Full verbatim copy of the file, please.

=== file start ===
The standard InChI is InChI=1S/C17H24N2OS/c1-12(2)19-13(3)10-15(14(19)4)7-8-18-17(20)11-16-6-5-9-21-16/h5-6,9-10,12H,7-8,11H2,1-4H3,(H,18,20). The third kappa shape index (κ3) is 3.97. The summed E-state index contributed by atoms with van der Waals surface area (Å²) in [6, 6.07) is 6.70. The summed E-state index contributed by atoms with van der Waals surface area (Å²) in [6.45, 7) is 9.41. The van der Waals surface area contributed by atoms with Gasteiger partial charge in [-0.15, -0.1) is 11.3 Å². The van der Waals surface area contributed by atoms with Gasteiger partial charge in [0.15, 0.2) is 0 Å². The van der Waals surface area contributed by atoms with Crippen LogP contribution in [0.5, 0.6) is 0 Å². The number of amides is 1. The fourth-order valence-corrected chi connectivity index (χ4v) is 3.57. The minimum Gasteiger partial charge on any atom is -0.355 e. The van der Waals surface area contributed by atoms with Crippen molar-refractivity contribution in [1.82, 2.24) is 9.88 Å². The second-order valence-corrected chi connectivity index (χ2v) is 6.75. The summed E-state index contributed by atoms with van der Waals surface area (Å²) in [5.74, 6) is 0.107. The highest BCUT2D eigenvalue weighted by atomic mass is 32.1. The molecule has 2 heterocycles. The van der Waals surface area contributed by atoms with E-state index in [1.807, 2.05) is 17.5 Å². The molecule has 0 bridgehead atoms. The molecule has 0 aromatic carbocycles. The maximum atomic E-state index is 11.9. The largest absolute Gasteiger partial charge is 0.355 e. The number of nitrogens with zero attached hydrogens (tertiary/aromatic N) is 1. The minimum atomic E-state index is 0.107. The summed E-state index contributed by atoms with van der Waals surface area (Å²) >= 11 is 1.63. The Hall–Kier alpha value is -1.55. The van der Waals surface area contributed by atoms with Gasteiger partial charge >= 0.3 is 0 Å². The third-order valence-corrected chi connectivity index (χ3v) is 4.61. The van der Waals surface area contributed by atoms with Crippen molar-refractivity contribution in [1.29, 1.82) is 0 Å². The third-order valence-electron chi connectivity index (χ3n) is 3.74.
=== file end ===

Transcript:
The standard InChI is InChI=1S/C17H24N2OS/c1-12(2)19-13(3)10-15(14(19)4)7-8-18-17(20)11-16-6-5-9-21-16/h5-6,9-10,12H,7-8,11H2,1-4H3,(H,18,20). The third kappa shape index (κ3) is 3.97. The summed E-state index contributed by atoms with van der Waals surface area (Å²) in [6, 6.07) is 6.70. The summed E-state index contributed by atoms with van der Waals surface area (Å²) in [6.45, 7) is 9.41. The van der Waals surface area contributed by atoms with Gasteiger partial charge in [-0.15, -0.1) is 11.3 Å². The van der Waals surface area contributed by atoms with Gasteiger partial charge in [0.15, 0.2) is 0 Å². The van der Waals surface area contributed by atoms with Crippen LogP contribution in [0.5, 0.6) is 0 Å². The number of amides is 1. The fourth-order valence-corrected chi connectivity index (χ4v) is 3.57. The minimum Gasteiger partial charge on any atom is -0.355 e. The van der Waals surface area contributed by atoms with Crippen molar-refractivity contribution in [1.82, 2.24) is 9.88 Å². The second-order valence-corrected chi connectivity index (χ2v) is 6.75. The summed E-state index contributed by atoms with van der Waals surface area (Å²) in [5.74, 6) is 0.107. The highest BCUT2D eigenvalue weighted by atomic mass is 32.1. The molecule has 2 heterocycles. The van der Waals surface area contributed by atoms with E-state index in [1.807, 2.05) is 17.5 Å². The molecule has 0 bridgehead atoms. The molecule has 0 aromatic carbocycles. The maximum atomic E-state index is 11.9. The largest absolute Gasteiger partial charge is 0.355 e. The number of nitrogens with zero attached hydrogens (tertiary/aromatic N) is 1. The minimum atomic E-state index is 0.107. The summed E-state index contributed by atoms with van der Waals surface area (Å²) >= 11 is 1.63. The Hall–Kier alpha value is -1.55. The van der Waals surface area contributed by atoms with Gasteiger partial charge >= 0.3 is 0 Å². The third-order valence-corrected chi connectivity index (χ3v) is 4.61. The van der Waals surface area contributed by atoms with Crippen molar-refractivity contribution in [1.29, 1.82) is 0 Å². The third-order valence-electron chi connectivity index (χ3n) is 3.74.